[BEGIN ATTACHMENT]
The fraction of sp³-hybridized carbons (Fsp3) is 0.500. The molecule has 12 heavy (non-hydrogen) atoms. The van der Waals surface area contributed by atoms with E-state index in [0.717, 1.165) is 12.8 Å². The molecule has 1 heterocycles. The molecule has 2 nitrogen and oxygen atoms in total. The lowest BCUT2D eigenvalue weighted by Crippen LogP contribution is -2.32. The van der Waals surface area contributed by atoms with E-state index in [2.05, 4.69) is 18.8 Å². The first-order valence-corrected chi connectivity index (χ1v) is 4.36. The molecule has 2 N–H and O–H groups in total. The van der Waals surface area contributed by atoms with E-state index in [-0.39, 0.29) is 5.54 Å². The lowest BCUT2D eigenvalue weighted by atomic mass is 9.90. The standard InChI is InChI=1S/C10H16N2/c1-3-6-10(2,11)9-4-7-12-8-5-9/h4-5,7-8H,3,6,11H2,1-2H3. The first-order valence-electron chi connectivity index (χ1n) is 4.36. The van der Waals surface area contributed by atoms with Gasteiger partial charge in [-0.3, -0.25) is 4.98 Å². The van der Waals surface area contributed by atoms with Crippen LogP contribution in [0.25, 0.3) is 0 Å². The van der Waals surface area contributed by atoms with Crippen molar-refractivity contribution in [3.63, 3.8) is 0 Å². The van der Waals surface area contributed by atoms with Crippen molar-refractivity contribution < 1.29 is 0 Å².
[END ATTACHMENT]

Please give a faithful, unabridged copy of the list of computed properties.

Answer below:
The fraction of sp³-hybridized carbons (Fsp3) is 0.500. The molecule has 12 heavy (non-hydrogen) atoms. The van der Waals surface area contributed by atoms with E-state index in [0.717, 1.165) is 12.8 Å². The molecule has 1 heterocycles. The molecule has 2 nitrogen and oxygen atoms in total. The lowest BCUT2D eigenvalue weighted by Crippen LogP contribution is -2.32. The van der Waals surface area contributed by atoms with E-state index in [2.05, 4.69) is 18.8 Å². The first-order valence-corrected chi connectivity index (χ1v) is 4.36. The molecule has 2 N–H and O–H groups in total. The van der Waals surface area contributed by atoms with E-state index in [-0.39, 0.29) is 5.54 Å². The lowest BCUT2D eigenvalue weighted by atomic mass is 9.90. The standard InChI is InChI=1S/C10H16N2/c1-3-6-10(2,11)9-4-7-12-8-5-9/h4-5,7-8H,3,6,11H2,1-2H3. The first-order valence-electron chi connectivity index (χ1n) is 4.36. The van der Waals surface area contributed by atoms with Gasteiger partial charge in [-0.3, -0.25) is 4.98 Å². The van der Waals surface area contributed by atoms with Crippen LogP contribution in [0.25, 0.3) is 0 Å². The van der Waals surface area contributed by atoms with Crippen molar-refractivity contribution in [3.63, 3.8) is 0 Å². The van der Waals surface area contributed by atoms with Crippen molar-refractivity contribution < 1.29 is 0 Å².